Working together to promote greater resilience to flooding
Researchers from the University of Exeter are working to help communities become more resilient to natural hazards like flooding. The project is being carried out in collaboration with the Climate Outreach Information Network, a charity specialising in public engagement around climate change, and a range of regional stakeholders.
As recent floods in the South West region have highlighted, the issue of flooding can be controversial and this project will use innovative techniques to 'co-produce' knowledge about the impacts, causes and management of flood events in a local community. The approach seeks to provide a voice for different types of knowledge about the environment – from scientific models of river catchments and flood levels to peoples' memories of past flood events and local knowledge about how and when floods occur.
The research team, led by Dr. Stewart Barr and Dr. Ewan Woodley, aims to explore the potential of using such knowledge co-production to enable communities to derive their own strategies for managing and becoming resilient to flood events. This takes on particular significance given increased rainfall intensity as a result of manmade climate change.
Dr Barr from Geography at the University of Exeter said: "This project provides a valuable opportunity for researchers, scientists, policy makers and communities to come together and discuss the impacts, causes and ways to respond to flood events. By doing this, there is a much better chance that the approaches we adopt to become more resilient to flooding in the future will be accepted and supported by all those involved".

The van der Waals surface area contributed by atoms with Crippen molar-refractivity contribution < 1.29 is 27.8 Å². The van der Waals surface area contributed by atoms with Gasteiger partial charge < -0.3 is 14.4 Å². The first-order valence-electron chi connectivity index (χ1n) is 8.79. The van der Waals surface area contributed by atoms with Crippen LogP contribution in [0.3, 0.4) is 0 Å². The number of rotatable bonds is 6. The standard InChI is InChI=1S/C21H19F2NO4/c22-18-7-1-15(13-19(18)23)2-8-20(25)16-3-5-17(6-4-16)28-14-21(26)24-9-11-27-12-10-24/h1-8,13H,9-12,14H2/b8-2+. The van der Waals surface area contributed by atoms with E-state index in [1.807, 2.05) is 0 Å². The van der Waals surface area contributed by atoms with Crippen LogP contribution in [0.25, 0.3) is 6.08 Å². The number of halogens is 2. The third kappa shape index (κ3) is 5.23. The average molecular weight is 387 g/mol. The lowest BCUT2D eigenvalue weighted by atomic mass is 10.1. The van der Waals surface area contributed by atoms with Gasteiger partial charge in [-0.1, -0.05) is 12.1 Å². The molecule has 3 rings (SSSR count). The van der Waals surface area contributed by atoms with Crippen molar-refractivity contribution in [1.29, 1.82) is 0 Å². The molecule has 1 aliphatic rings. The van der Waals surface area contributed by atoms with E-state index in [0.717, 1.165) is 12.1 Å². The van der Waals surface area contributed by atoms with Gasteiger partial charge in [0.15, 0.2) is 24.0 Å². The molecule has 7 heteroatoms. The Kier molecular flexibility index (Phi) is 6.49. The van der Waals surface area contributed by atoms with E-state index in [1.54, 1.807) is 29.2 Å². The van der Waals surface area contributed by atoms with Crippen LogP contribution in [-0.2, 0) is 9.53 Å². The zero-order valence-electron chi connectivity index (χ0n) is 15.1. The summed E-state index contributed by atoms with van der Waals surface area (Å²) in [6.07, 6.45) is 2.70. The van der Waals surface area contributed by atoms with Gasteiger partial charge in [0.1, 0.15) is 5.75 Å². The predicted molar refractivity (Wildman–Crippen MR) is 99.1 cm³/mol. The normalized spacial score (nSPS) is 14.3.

The project is funded by the Economic and Social Research Council and has been developed in collaboration with Devon County Council who will, as the co-ordinating local authority with responsibility for emergency planning, provide local knowledge and expertise. The project will also include contributions from the Environment Agency and Devon and Somerset Fire Authority.
The year-long project will be based on dialogue with local residents, statutory agencies and researchers in the case study locality. Group meetings will explore current understanding of flood risk and associated vulnerabilities, the ways in which such vulnerabilities will change in the future and the most effective way of making the community resilient to future flood events. As a result of the project, a plan will be produced to promote resilience to flooding and act as a show case for other communities concerned about flooding.